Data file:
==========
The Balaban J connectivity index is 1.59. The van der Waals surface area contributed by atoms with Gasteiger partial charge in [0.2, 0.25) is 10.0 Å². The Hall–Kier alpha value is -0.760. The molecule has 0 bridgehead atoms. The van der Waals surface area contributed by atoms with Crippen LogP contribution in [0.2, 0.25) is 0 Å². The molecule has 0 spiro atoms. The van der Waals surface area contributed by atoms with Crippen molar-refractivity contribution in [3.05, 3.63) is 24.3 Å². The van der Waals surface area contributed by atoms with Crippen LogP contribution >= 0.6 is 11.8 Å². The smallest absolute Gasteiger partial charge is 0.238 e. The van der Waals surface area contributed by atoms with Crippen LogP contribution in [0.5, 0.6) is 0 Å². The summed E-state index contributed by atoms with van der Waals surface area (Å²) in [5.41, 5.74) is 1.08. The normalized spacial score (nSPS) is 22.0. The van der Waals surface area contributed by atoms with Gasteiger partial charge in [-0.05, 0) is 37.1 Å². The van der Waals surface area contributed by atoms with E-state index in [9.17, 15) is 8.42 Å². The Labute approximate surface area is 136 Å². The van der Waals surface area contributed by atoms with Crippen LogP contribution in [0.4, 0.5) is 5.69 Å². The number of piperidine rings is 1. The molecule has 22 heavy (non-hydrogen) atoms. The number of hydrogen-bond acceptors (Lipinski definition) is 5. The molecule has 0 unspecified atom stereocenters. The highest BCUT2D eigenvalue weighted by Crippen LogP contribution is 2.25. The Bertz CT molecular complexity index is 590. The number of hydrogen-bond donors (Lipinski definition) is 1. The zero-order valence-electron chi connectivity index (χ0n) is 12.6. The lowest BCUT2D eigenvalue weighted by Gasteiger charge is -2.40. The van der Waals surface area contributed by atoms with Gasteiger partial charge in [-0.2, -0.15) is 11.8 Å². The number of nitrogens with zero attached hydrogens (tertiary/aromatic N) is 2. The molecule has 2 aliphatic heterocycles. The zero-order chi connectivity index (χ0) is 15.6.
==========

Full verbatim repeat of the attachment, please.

The Balaban J connectivity index is 1.59. The van der Waals surface area contributed by atoms with Gasteiger partial charge in [0.2, 0.25) is 10.0 Å². The Hall–Kier alpha value is -0.760. The molecule has 0 bridgehead atoms. The van der Waals surface area contributed by atoms with Crippen LogP contribution in [0.2, 0.25) is 0 Å². The molecule has 0 spiro atoms. The van der Waals surface area contributed by atoms with Crippen molar-refractivity contribution in [3.05, 3.63) is 24.3 Å². The van der Waals surface area contributed by atoms with Crippen LogP contribution >= 0.6 is 11.8 Å². The smallest absolute Gasteiger partial charge is 0.238 e. The van der Waals surface area contributed by atoms with Crippen LogP contribution in [0.5, 0.6) is 0 Å². The summed E-state index contributed by atoms with van der Waals surface area (Å²) in [5.41, 5.74) is 1.08. The normalized spacial score (nSPS) is 22.0. The van der Waals surface area contributed by atoms with Gasteiger partial charge in [-0.05, 0) is 37.1 Å². The van der Waals surface area contributed by atoms with E-state index in [9.17, 15) is 8.42 Å². The Labute approximate surface area is 136 Å². The van der Waals surface area contributed by atoms with Crippen LogP contribution in [0.4, 0.5) is 5.69 Å². The number of piperidine rings is 1. The molecule has 22 heavy (non-hydrogen) atoms. The number of hydrogen-bond acceptors (Lipinski definition) is 5. The molecule has 0 unspecified atom stereocenters. The highest BCUT2D eigenvalue weighted by Crippen LogP contribution is 2.25. The Bertz CT molecular complexity index is 590. The number of hydrogen-bond donors (Lipinski definition) is 1. The zero-order valence-electron chi connectivity index (χ0n) is 12.6. The lowest BCUT2D eigenvalue weighted by Gasteiger charge is -2.40. The van der Waals surface area contributed by atoms with Gasteiger partial charge in [-0.2, -0.15) is 11.8 Å². The number of nitrogens with zero attached hydrogens (tertiary/aromatic N) is 2. The molecule has 2 aliphatic heterocycles. The zero-order chi connectivity index (χ0) is 15.6.